Although A Cook’s Tour lasted only two seasons on Food Network, it provided a foundational structure upon which Bourdain, along with the show’s original producers, would achieve widespread popularity and critical acclaim with their second collaborative television venture, Anthony Bourdain: No Reservations. A recreation of A Cook’s Tour with improved production quality, No Reservations continued to proclaim and produce authenticity through exotic cultures and food. In contrast to A Cook’s Tour, where authenticity was almost exclusively based on the relative remoteness of a culture and the foreign nature of its traditional cuisine for Western viewers, No Reservations expanded Bourdain’s construction of authenticity beyond the mere exposure of the “novel” cuisine in far-flung geographic locations. Instead, authenticity became more mutable, allowing Bourdain to “discover” and authenticate the food and cultures of Others in multiple, more nuanced ways—even within cities of the West. In so doing, different forms of authenticity began to take on distinct meanings with disparate consequences for the people Bourdain encountered in each episode of the show.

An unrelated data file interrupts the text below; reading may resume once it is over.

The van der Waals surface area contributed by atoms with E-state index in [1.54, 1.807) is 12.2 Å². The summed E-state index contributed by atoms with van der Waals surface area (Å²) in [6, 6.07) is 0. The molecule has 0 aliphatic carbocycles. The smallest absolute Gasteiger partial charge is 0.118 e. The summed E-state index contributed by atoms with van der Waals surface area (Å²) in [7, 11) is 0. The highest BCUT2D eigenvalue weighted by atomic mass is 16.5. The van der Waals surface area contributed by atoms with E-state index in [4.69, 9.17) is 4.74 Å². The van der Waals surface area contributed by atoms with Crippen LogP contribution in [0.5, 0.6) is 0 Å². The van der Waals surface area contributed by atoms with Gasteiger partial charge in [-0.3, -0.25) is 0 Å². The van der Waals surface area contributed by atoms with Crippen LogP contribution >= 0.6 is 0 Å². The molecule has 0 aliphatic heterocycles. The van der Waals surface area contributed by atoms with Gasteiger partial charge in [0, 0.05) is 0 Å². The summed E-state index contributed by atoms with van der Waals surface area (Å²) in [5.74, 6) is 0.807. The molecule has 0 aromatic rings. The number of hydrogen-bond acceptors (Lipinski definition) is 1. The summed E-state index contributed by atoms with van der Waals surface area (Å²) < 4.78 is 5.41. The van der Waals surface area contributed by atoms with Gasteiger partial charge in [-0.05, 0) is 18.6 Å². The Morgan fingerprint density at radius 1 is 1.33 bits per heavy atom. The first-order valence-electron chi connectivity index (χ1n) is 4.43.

This article analyzes the cultural influence of chef and television personality Anthony Bourdain by examining the construction and representation of authenticity in his television show No Reservations. I demonstrate how Bourdain, acting as a cultural intermediary, managed to sinuously maneuver between disparate cultures, utilizing his authentic persona to affirm the distinguishing characteristics of Others in order to expose Western middle-class consumers to different, more “authentic” cultural dispositions as well as provide them with new symbolic goods and experiences to convert into cultural capital. Through his (alleged) unique ability to traverse traditional cultural, social, and economic divides, Bourdain enhanced his own authentic persona by aligning himself with and representing the various forms of authenticity he “discovered” in Others. And because what it means to be authentic varies for different people and different cultures, Bourdain’s power to expose and authenticate Others produced distinct consequences for those he deems authentic.